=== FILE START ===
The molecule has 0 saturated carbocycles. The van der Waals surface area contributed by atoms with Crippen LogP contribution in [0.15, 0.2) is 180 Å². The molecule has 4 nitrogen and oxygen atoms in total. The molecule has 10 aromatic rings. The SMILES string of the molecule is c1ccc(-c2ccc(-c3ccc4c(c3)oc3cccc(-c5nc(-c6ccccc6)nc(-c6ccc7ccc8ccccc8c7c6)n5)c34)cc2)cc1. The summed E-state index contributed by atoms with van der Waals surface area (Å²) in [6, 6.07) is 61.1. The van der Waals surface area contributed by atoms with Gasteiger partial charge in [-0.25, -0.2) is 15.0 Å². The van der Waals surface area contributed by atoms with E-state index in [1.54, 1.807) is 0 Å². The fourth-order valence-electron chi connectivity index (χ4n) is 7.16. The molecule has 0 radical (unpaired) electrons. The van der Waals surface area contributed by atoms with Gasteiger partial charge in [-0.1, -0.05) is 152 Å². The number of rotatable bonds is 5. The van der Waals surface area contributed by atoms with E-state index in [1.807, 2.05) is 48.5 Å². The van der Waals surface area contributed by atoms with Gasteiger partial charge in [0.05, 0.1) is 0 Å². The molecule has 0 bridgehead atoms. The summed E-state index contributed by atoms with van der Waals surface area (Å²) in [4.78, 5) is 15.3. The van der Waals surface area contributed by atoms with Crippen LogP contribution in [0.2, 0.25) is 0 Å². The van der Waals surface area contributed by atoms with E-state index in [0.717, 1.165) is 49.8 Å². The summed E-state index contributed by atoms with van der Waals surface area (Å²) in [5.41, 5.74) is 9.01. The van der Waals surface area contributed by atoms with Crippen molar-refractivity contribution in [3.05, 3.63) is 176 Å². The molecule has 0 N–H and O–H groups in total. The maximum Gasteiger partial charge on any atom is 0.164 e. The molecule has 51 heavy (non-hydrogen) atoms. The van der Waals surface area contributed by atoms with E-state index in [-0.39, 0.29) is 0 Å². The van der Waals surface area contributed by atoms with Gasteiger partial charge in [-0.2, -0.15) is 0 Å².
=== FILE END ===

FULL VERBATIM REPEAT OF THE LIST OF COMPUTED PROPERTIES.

The molecule has 0 saturated carbocycles. The van der Waals surface area contributed by atoms with Crippen LogP contribution in [0.15, 0.2) is 180 Å². The molecule has 4 nitrogen and oxygen atoms in total. The molecule has 10 aromatic rings. The SMILES string of the molecule is c1ccc(-c2ccc(-c3ccc4c(c3)oc3cccc(-c5nc(-c6ccccc6)nc(-c6ccc7ccc8ccccc8c7c6)n5)c34)cc2)cc1. The summed E-state index contributed by atoms with van der Waals surface area (Å²) in [6, 6.07) is 61.1. The van der Waals surface area contributed by atoms with Gasteiger partial charge in [-0.25, -0.2) is 15.0 Å². The van der Waals surface area contributed by atoms with E-state index in [1.54, 1.807) is 0 Å². The fourth-order valence-electron chi connectivity index (χ4n) is 7.16. The molecule has 0 radical (unpaired) electrons. The van der Waals surface area contributed by atoms with Gasteiger partial charge in [-0.1, -0.05) is 152 Å². The number of rotatable bonds is 5. The van der Waals surface area contributed by atoms with E-state index in [1.807, 2.05) is 48.5 Å². The van der Waals surface area contributed by atoms with Gasteiger partial charge in [0.05, 0.1) is 0 Å². The molecule has 0 bridgehead atoms. The summed E-state index contributed by atoms with van der Waals surface area (Å²) in [4.78, 5) is 15.3. The van der Waals surface area contributed by atoms with Crippen LogP contribution in [0.2, 0.25) is 0 Å². The van der Waals surface area contributed by atoms with E-state index in [0.717, 1.165) is 49.8 Å². The summed E-state index contributed by atoms with van der Waals surface area (Å²) in [5.41, 5.74) is 9.01. The van der Waals surface area contributed by atoms with Crippen molar-refractivity contribution in [3.05, 3.63) is 176 Å². The molecule has 0 N–H and O–H groups in total. The maximum Gasteiger partial charge on any atom is 0.164 e. The molecule has 51 heavy (non-hydrogen) atoms. The van der Waals surface area contributed by atoms with E-state index in [-0.39, 0.29) is 0 Å². The van der Waals surface area contributed by atoms with Gasteiger partial charge in [-0.2, -0.15) is 0 Å².